50th Anniversary of China's 1962 invasion : Lasting Lessons

Discussion in 'Defence & Strategic Issues' started by Singh, Jan 15, 2012.

  1. Singh

    Singh Phat Cat Administrator

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    The lasting lesson of 1962



    As the 50th anniversary year of China’s 1962 invasion, 2012 should serve as a time of reflection on what lessons that attack still holds for India. Deception and surprise are enduring elements in Chinese strategy, and 1962 was a classic example.

    Integral to deception is taking an opponent by surprise, as emphasized in Sun Tzu’s Art of War some 2,500 years ago. Since the Communists came to power, China has been involved in the largest number of military conflicts in Asia. In all these conflicts, Chinese forces struck with no forewarning.

    Indeed, a 2010 Pentagon report points out that China has repeatedly carried out military pre-emption in the name of defense: in 1950 (Tibet invasion, followed immediately by entry into Korean War), 1962, the 1969 border conflict with the Soviet Union, and the 1979 attack on Vietnam. According to the report, “The history of modern Chinese warfare provides numerous case studies in which China’s leaders have claimed military pre-emption as a strategically defensive act.” China’s seizure of the Paracel Islands from Vietnam in 1974 was another example of offense as defense.

    The 1962 attack — justified as a defensive act by Beijing, which used Nehru’s unguarded remarks (“our instructions are to free our territory”) to brand India the aggressor — stands out for China’s masterly blending of deception and surprise. The invasion, mounted from two separate fronts, caught India off guard. The “stab-in-the-back” was best summed up by Nehru, who told the nation that “a powerful and unscrupulous opponent, not caring for peace or peaceful methods” had returned “evil for good.”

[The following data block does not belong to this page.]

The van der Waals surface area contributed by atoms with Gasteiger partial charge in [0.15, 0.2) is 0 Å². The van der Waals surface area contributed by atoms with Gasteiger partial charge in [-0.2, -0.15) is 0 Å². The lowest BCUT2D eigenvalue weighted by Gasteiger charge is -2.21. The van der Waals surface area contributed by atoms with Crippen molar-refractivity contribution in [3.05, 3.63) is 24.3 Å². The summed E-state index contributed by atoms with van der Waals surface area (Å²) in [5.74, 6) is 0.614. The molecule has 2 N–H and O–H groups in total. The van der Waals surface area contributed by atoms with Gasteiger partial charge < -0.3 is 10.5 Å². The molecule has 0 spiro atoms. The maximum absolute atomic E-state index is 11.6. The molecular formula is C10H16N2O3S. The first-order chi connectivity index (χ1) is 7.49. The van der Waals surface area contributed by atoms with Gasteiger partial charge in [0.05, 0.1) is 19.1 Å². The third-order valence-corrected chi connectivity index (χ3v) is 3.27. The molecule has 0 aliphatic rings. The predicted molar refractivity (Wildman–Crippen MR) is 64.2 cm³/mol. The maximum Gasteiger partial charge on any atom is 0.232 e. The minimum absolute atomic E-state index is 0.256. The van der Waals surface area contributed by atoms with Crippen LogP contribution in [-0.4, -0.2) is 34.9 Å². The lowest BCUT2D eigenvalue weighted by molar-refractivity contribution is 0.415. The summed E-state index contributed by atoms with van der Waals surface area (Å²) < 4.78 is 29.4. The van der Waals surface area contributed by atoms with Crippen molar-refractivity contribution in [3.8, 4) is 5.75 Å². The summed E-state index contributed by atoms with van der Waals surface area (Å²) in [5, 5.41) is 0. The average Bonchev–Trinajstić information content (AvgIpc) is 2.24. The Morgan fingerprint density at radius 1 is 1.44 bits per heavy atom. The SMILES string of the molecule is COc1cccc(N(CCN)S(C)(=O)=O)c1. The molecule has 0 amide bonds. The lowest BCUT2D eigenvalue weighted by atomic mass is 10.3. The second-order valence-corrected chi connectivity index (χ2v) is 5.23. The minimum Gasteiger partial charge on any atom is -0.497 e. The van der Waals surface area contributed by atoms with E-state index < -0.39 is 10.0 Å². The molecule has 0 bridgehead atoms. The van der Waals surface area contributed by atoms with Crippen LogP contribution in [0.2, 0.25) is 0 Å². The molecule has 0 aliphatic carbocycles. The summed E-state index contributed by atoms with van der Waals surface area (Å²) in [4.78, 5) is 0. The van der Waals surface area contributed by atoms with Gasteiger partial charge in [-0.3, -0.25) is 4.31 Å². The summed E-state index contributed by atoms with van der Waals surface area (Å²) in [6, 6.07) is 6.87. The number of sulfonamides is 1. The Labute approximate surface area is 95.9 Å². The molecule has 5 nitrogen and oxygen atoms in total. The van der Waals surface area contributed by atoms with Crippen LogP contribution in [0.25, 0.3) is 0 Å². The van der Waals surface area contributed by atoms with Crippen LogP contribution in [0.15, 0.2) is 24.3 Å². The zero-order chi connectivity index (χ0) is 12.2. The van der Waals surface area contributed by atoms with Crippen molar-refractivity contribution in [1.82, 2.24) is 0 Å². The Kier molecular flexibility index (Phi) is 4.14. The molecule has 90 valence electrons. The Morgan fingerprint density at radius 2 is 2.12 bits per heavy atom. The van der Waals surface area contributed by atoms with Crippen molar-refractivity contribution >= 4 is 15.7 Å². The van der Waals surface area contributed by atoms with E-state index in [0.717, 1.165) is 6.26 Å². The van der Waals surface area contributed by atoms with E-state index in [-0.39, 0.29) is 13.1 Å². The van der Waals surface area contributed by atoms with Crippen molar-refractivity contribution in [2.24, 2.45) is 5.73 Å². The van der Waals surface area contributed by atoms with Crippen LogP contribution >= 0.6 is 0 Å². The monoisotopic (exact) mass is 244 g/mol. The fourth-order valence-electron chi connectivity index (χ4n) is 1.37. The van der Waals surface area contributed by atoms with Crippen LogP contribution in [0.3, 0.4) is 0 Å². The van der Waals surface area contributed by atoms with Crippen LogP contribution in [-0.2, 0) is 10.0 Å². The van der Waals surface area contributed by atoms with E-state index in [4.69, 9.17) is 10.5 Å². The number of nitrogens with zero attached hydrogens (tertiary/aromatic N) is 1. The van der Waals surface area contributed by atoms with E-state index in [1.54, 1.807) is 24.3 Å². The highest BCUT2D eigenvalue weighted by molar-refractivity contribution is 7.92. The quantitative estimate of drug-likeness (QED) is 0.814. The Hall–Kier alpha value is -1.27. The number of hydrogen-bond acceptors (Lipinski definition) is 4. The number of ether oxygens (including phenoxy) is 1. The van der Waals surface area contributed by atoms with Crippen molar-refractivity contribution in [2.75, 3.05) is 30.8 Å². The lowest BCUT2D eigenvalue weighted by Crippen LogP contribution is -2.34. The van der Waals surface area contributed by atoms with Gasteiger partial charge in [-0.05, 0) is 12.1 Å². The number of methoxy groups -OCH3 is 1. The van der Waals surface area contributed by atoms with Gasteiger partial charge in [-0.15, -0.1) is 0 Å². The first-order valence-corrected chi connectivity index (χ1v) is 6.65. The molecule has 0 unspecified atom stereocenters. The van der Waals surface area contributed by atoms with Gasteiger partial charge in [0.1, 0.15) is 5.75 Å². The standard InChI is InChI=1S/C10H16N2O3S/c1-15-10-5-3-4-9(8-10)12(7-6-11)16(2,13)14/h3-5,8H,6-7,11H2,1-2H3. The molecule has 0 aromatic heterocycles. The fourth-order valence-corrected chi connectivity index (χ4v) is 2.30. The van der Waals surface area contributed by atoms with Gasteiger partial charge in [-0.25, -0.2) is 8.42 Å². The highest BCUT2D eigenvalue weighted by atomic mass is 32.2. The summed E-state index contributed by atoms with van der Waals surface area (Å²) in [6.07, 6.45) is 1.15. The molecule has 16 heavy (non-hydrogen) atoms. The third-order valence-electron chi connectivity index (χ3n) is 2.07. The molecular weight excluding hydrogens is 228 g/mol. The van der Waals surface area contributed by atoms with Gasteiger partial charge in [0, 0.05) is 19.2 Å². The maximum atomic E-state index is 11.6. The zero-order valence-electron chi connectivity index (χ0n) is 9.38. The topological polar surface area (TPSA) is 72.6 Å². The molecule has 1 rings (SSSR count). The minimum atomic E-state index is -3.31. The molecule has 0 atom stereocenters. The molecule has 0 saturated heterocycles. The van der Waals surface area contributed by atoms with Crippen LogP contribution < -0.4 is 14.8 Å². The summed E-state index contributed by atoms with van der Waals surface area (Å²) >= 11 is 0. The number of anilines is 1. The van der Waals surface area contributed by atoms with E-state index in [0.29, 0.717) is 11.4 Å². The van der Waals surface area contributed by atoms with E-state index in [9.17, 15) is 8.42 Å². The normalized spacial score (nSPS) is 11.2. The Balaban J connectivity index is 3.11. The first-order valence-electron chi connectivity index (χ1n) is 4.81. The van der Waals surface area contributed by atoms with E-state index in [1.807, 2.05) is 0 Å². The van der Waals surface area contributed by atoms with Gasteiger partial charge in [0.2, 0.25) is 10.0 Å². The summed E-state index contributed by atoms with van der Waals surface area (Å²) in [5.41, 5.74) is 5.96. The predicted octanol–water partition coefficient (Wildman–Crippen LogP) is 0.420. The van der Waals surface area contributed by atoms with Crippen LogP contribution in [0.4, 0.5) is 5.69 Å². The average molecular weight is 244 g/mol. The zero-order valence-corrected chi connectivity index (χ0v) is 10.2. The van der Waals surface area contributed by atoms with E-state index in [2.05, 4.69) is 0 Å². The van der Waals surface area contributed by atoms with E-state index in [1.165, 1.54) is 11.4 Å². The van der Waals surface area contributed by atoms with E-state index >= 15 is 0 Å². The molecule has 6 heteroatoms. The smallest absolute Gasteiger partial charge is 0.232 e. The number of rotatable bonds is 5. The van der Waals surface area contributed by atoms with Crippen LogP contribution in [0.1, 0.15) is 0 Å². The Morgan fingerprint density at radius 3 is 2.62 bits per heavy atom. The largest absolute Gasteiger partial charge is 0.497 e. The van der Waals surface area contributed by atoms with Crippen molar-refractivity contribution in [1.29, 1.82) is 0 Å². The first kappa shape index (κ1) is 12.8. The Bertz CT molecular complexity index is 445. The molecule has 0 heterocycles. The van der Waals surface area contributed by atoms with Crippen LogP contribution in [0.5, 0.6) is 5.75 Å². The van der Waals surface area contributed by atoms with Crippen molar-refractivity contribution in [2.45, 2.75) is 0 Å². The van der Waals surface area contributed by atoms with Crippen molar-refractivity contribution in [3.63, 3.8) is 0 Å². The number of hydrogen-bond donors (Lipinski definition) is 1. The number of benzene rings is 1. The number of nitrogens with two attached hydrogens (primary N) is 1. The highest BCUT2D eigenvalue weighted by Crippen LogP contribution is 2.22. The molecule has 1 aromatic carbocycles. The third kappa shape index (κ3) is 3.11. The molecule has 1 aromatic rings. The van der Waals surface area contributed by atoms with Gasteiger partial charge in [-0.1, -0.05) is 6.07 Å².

The aggression was cleverly planned and timed. It coincided with the start of the Cuban missile crisis, which put the Soviet Union and the U.S. on the edge of a nuclear Armageddon. And the very day the U.S. quarantine of Cuba was lifted, easing the Cuban missile crisis, China ceased its 32-day aggression against India. The cunning timing — just when global attention was focused on averting a nuclear catastrophe — ensured that India received no outside help.

    The deception began much earlier. One example was Premier Zhou En-lai’s 1960 New Delhi visit, during which he dangled the carrot of a border settlement without putting his money where his mouth was. Of course, it didn’t take much effort to trick the Indians, who had convinced themselves that by merely signing the 1954 Panchsheel Agreement, they had bought peace with China. It took a war humiliation for India to wake up to the reality that a nation can get peace only if it is able to defend peace.

    Today, as part of its larger game of deception, China identifies Taiwan as the primary focus of its defence strategy. That is to divert international attention from its single-mindedness on achieving broader military goals. Taiwan serves metaphorically as a red carpet on which to invite all the bulls while Beijing busily seeks to accomplish bigger tasks.

    If the countries around India have become battlegrounds for China’s moves to encircle India, it is because Beijing heeds Sun Tzu’s counsel: “Contain an adversary through the leverage of having made its neighbourhood hostile.”

    China employs deception to also camouflage its refusal to accept the territorial status quo with several of its neighbours. It is disturbing the status quo even on cross-border river flows. The insistence on changing the status quo, coupled with its strategic opacity and penchant to take an adversary by surprise, only increases the unease in Asia over its rise.

    As long as the territorial status quo is not accepted, the possibility that the Chinese military will strike again cannot be ruled out. Manmohan Singh’s emphatic statement in the Lok Sabha last month that “China will not attack India” thus seems more than gratuitous. Disturbingly, the more timorous Singh has been, the more belligerent China has become.

    India needs to counter the asymmetrical capabilities China is fashioning to take an adversary by surprise. Its anti-satellite (ASAT) weapons, for example, are being designed to “shock and awe” in space. China is already waging a quiet cyber-war, as if to underscore its ability to sabotage vital infrastructure in wartime. Moreover, its military is developing a blitzkrieg approach to warfare: a surprise blitz will seek to stun, confound and overwhelm an opponent.